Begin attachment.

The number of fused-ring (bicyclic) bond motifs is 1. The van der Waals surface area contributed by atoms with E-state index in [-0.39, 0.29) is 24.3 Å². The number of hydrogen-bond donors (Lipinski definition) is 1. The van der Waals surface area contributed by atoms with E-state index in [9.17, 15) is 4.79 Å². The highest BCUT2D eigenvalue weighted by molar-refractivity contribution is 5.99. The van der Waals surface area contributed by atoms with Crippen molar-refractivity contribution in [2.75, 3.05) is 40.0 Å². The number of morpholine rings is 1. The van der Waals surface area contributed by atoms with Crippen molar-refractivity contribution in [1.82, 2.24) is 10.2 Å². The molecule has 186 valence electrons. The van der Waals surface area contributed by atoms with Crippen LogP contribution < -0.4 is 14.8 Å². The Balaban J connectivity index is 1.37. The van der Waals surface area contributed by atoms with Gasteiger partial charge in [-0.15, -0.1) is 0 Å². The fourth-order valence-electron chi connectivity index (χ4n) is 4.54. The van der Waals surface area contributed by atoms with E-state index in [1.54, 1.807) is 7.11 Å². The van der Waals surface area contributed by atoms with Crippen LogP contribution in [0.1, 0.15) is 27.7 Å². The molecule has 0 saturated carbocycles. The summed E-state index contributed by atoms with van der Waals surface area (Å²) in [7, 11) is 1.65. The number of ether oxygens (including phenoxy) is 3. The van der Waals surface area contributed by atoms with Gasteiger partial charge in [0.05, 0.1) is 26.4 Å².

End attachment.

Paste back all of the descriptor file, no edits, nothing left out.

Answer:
The number of fused-ring (bicyclic) bond motifs is 1. The van der Waals surface area contributed by atoms with E-state index in [-0.39, 0.29) is 24.3 Å². The number of hydrogen-bond donors (Lipinski definition) is 1. The van der Waals surface area contributed by atoms with E-state index in [9.17, 15) is 4.79 Å². The highest BCUT2D eigenvalue weighted by molar-refractivity contribution is 5.99. The van der Waals surface area contributed by atoms with Crippen molar-refractivity contribution in [2.75, 3.05) is 40.0 Å². The number of morpholine rings is 1. The van der Waals surface area contributed by atoms with Crippen molar-refractivity contribution in [1.82, 2.24) is 10.2 Å². The molecule has 186 valence electrons. The van der Waals surface area contributed by atoms with Crippen LogP contribution < -0.4 is 14.8 Å². The Balaban J connectivity index is 1.37. The van der Waals surface area contributed by atoms with Gasteiger partial charge in [-0.15, -0.1) is 0 Å². The fourth-order valence-electron chi connectivity index (χ4n) is 4.54. The van der Waals surface area contributed by atoms with E-state index in [1.54, 1.807) is 7.11 Å². The van der Waals surface area contributed by atoms with Crippen LogP contribution in [0.1, 0.15) is 27.7 Å². The molecule has 0 saturated carbocycles. The summed E-state index contributed by atoms with van der Waals surface area (Å²) in [7, 11) is 1.65. The number of ether oxygens (including phenoxy) is 3. The van der Waals surface area contributed by atoms with Gasteiger partial charge in [0.05, 0.1) is 26.4 Å².